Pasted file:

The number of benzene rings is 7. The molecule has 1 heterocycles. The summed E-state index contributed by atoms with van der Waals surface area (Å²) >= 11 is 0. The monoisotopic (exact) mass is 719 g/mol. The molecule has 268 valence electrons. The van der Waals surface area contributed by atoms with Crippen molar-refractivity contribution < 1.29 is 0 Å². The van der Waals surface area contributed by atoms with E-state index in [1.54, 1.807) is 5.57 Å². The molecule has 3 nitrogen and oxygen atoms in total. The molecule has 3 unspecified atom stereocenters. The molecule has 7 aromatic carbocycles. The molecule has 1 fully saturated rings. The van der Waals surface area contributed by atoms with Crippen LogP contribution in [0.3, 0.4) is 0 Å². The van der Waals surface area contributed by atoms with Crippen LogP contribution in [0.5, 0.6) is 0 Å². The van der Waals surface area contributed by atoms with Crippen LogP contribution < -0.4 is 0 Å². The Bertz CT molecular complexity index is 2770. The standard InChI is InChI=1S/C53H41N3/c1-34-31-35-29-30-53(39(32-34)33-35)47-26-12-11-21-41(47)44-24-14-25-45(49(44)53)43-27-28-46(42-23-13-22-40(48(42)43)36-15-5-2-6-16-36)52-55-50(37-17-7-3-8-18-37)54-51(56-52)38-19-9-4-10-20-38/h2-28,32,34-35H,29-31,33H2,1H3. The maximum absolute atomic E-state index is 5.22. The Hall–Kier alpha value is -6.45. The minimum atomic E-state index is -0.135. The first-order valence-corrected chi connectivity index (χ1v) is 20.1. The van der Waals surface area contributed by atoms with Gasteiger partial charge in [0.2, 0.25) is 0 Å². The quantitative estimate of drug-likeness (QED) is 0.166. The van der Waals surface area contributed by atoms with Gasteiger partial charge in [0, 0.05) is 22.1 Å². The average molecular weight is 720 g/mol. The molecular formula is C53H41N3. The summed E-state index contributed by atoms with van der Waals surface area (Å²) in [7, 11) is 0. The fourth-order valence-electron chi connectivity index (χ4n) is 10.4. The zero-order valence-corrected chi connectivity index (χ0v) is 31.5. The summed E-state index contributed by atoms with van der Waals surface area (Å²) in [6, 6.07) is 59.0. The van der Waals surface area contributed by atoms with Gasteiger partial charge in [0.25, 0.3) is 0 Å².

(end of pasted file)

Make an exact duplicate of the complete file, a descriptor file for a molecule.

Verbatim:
The number of benzene rings is 7. The molecule has 1 heterocycles. The summed E-state index contributed by atoms with van der Waals surface area (Å²) >= 11 is 0. The monoisotopic (exact) mass is 719 g/mol. The molecule has 268 valence electrons. The van der Waals surface area contributed by atoms with Crippen molar-refractivity contribution < 1.29 is 0 Å². The van der Waals surface area contributed by atoms with E-state index in [1.54, 1.807) is 5.57 Å². The molecule has 3 nitrogen and oxygen atoms in total. The molecule has 3 unspecified atom stereocenters. The molecule has 7 aromatic carbocycles. The molecule has 1 fully saturated rings. The van der Waals surface area contributed by atoms with Crippen LogP contribution in [0.3, 0.4) is 0 Å². The van der Waals surface area contributed by atoms with Crippen LogP contribution in [0.5, 0.6) is 0 Å². The van der Waals surface area contributed by atoms with Crippen LogP contribution < -0.4 is 0 Å². The Bertz CT molecular complexity index is 2770. The standard InChI is InChI=1S/C53H41N3/c1-34-31-35-29-30-53(39(32-34)33-35)47-26-12-11-21-41(47)44-24-14-25-45(49(44)53)43-27-28-46(42-23-13-22-40(48(42)43)36-15-5-2-6-16-36)52-55-50(37-17-7-3-8-18-37)54-51(56-52)38-19-9-4-10-20-38/h2-28,32,34-35H,29-31,33H2,1H3. The maximum absolute atomic E-state index is 5.22. The Hall–Kier alpha value is -6.45. The minimum atomic E-state index is -0.135. The first-order valence-corrected chi connectivity index (χ1v) is 20.1. The van der Waals surface area contributed by atoms with Gasteiger partial charge in [0.2, 0.25) is 0 Å². The quantitative estimate of drug-likeness (QED) is 0.166. The van der Waals surface area contributed by atoms with Gasteiger partial charge in [0, 0.05) is 22.1 Å². The average molecular weight is 720 g/mol. The molecular formula is C53H41N3. The summed E-state index contributed by atoms with van der Waals surface area (Å²) in [7, 11) is 0. The fourth-order valence-electron chi connectivity index (χ4n) is 10.4. The zero-order valence-corrected chi connectivity index (χ0v) is 31.5. The summed E-state index contributed by atoms with van der Waals surface area (Å²) in [6, 6.07) is 59.0. The van der Waals surface area contributed by atoms with Gasteiger partial charge in [0.25, 0.3) is 0 Å².